Iowa Casinos, Gambling, and Law Regulations: An Overview

The gambling regulations in Iowa are somewhat distinctive. On one side, there exists stringent legislation that clearly delineates what residents are permitted and prohibited to do in relation to gambling pursuits. Contrarily, a broad array of activities are allowed, provided they adhere to these tight parameters. The severity of the penalties is contingent on the total sum wagered in the game, an aspect that sets its legal stance apart within the USA.

While most forms of gambling are regulated to some degree, any gambling activity that is not mentioned in the law books is considered illegal and punishable at the very least as a demeanor. Iowa was the first state to legalize riverboat betting, and also the fourth state to have legalized casinos — after Nevada, New Jersey, and South Dakota. 

This article is an introduction to gambling laws in Iowa. We’ll introduce all the major rules that govern today’s gaming environment in the Hawkeye State, as well as show you what you can and can’t play in the state.

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Gambling Laws in Iowa — The Law Overview 

Under the gambling laws in Iowa, illegal gambling is defined as participating in “a game for anything of value or making any bet.” However, the state allows greyhound and horse racing, as well as gaming on Indian reservations and excursion boat gambling. That said, it may be a bit challenging to distinguish what is covered under state gaming statutes. 

Under Iowa statutes — Iowa Code 99, et seq (Houses Used for Gambling) and Iowa Code 725.5 et seq (Gaming and Betting), several forms of gambling are allowed. These include dog racing, horse racing, excursion boat gambling, social gambling, and gaming on Indian reservations. 

As for activities that are banned, bookmaking, pyramid games, and card counting are deemed illegal. Also, gambling on the state’s land is prohibited, except for Indian reservations. 

Federal laws also have a role in the Iowa regulatory framework. More specifically, the Indian Gaming Regulatory Act oversees all gaming activities on Tribal land. 

Iowa Code Chapter 725/Section 725.7 — Gaming and Betting 

The key Iowan laws clearly show what forms of gambling are permitted. The offense under the law in the Hawkeye State is the wager itself, regardless of what you put wagers on. Here is the key excerpt from Iowa Code Chapter 725/Section 725.7: 

“1. Except as permitted in chapters 99B and 99D, a person shall not do any of the following: a. Participate in a game for any sum of money or other property of any value. b. Make any bet. c. For a fee, directly or indirectly, give or accept anything of value to be wagered or to be transmitted or delivered for a wager to be placed within or without the state of Iowa. d. For a fee, deliver anything of value which has been received outside the enclosure of a racetrack licensed under chapter 99D to be placed as wagers in the pari-mutuel pool or other authorized systems of wagering.“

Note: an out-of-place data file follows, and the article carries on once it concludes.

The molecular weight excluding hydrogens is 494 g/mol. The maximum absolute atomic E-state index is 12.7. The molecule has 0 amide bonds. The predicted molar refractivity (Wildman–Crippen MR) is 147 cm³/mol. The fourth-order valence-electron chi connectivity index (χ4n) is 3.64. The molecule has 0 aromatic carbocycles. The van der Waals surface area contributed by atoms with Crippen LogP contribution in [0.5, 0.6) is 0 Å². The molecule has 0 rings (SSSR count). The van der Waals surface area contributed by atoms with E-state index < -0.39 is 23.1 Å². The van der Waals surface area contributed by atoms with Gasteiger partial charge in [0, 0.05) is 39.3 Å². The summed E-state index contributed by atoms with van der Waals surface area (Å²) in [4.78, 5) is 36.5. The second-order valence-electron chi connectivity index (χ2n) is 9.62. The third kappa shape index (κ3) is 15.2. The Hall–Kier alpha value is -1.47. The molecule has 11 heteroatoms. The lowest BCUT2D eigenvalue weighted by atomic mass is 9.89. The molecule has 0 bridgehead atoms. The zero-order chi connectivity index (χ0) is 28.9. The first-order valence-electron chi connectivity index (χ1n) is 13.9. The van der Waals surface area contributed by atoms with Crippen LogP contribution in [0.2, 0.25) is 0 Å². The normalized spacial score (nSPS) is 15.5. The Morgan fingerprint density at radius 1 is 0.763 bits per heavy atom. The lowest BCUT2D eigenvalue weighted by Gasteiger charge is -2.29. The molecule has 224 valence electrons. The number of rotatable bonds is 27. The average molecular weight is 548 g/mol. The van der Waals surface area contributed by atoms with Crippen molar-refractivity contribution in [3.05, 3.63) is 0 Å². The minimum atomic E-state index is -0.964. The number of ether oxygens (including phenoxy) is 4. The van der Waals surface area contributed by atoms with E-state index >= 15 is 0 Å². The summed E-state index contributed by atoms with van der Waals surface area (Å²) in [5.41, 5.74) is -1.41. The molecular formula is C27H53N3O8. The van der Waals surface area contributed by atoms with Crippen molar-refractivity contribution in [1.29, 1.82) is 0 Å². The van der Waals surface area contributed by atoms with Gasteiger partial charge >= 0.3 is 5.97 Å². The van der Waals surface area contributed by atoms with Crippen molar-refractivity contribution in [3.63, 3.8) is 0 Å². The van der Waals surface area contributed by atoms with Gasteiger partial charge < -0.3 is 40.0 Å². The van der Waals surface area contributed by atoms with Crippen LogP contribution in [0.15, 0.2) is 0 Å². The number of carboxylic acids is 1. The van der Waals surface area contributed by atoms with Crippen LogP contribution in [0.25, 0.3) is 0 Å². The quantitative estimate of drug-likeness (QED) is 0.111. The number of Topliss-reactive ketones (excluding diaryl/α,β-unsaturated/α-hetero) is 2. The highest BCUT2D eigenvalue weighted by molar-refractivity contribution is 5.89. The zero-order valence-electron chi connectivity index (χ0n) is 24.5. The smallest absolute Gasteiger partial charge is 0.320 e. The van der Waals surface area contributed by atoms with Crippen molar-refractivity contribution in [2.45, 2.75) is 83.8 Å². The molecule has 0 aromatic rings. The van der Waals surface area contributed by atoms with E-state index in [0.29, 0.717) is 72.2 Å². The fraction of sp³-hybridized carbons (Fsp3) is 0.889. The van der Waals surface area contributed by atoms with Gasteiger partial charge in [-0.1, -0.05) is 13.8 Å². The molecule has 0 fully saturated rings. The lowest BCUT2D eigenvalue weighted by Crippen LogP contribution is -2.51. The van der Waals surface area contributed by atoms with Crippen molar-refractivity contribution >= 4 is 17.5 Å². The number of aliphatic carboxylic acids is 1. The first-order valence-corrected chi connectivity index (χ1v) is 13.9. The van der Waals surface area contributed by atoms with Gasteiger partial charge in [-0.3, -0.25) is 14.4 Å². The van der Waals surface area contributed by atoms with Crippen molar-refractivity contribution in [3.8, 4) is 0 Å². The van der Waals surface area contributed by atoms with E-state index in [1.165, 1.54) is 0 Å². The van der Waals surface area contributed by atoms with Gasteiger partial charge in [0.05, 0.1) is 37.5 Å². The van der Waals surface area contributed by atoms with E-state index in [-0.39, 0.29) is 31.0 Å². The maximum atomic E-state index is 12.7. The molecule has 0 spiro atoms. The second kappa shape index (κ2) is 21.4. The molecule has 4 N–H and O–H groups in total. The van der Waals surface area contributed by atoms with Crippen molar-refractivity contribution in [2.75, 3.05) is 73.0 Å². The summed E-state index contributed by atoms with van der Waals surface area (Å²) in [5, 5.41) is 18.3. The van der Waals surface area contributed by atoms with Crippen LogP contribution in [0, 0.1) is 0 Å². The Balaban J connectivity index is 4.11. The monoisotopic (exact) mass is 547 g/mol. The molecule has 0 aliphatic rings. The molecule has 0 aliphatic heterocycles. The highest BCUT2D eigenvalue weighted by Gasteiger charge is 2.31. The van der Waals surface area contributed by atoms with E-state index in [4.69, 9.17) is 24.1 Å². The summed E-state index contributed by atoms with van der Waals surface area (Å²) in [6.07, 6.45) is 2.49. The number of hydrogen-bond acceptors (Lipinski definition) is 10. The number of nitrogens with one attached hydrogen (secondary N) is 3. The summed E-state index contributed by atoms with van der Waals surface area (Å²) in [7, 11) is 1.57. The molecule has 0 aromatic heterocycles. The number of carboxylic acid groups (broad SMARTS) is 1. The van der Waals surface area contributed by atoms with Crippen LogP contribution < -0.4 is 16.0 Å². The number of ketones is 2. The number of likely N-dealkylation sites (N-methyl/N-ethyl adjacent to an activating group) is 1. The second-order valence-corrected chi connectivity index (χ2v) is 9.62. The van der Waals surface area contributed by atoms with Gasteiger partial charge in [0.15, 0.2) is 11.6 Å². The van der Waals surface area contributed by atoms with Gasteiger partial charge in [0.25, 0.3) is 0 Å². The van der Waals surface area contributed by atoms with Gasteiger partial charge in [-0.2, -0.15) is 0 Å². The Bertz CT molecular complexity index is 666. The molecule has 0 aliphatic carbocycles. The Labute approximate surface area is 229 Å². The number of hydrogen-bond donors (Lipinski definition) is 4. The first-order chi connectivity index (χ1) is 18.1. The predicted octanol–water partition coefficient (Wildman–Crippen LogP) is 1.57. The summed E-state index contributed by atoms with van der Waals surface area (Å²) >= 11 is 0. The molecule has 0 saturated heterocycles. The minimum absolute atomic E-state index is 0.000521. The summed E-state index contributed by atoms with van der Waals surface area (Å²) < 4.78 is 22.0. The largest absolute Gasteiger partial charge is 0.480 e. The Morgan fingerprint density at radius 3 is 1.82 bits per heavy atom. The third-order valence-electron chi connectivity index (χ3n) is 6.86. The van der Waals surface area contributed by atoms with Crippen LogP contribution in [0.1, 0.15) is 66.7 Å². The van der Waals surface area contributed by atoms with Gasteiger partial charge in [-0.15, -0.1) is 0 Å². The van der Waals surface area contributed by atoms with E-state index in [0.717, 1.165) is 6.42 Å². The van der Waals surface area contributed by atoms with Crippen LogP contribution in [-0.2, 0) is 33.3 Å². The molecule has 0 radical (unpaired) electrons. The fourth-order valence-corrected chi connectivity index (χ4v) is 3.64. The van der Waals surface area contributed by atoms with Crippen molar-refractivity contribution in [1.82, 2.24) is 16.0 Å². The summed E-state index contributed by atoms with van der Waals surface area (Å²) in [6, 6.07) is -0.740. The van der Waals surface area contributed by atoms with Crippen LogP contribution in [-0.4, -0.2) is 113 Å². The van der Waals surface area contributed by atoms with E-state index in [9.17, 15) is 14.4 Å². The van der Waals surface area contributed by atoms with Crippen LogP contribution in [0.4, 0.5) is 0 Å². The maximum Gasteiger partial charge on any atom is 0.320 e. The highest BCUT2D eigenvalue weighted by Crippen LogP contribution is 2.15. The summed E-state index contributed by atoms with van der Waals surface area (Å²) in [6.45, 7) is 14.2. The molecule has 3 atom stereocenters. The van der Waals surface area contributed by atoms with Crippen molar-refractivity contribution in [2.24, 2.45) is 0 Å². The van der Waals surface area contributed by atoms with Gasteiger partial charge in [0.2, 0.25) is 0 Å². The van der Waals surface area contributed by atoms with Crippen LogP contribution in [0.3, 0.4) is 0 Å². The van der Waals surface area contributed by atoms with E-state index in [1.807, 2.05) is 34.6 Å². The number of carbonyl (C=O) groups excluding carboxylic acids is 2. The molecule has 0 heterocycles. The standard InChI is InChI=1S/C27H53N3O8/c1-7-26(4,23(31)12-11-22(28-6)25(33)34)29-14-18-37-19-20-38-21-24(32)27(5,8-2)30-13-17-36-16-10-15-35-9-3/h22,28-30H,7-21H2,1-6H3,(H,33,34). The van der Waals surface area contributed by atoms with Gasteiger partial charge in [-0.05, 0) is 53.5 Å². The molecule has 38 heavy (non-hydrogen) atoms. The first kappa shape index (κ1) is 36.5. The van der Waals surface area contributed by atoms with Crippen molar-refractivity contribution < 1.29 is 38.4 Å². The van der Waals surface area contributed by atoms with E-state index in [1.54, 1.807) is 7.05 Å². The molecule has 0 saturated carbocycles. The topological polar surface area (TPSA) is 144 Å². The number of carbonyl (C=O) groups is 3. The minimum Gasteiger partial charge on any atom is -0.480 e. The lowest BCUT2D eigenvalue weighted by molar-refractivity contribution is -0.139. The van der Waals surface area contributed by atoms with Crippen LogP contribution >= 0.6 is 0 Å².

Pari-mutuel betting is regulated with section 99B, whereas 99D refers to social and charitable gambling. This is quite a broad definition, compared to other states. In other words, if you participate in a game that is not mentioned within the state laws, your wager will be considered a crime. 

The same chapter of Iowa code highlights different classes of penalties for a variety of gambling activities, based on prior convictions and the amount wagered. Penalties range from a misdemeanor (first offense — less than $100 penalty involved) to various classes of a felony (3rd offense — over $5,000 involved). 

Laws that pertain to social gambling are very complicated when it comes to the amount wagered. The maximum amount of money you can wager on social and most charitable activity in Iowa is $50. Penalties for small games are rare, although not entirely unknown. 

What Forms of Gambling Are Allowed? 

Almost all forms of gambling are legal in Iowa. From charity raffles to social gambling, and from lottery games and bingo to full-blown casino gambling, the state has plenty of options to offer to gamblers of various tastes. Even sports betting was recently legalized, as well as betting on fantasy sports.

Horse and greyhound racing were the first forms of gambling that were legalized in the state. The referendum from 1983 was passed by a landslide, surprising even those who proposed the bill at the grassroots level. The same group also proposed a bill allowing Iowa counties to vote for the legalization of riverboat gambling. In 1989, eight Iowa counties voted Yes for riverboat gaming. At the time, casino-style gambling on boats was the only way to play in the state. Nowadays, riverboat casinos are fading away — there are a few boats anchored in the Mississippi offering casino games. 

Although it may sound surreal, back in the 90s and the early 2000s, voters urged to relax regulations at the county level, which led to the creation of tribal gaming centers and land-based casinos.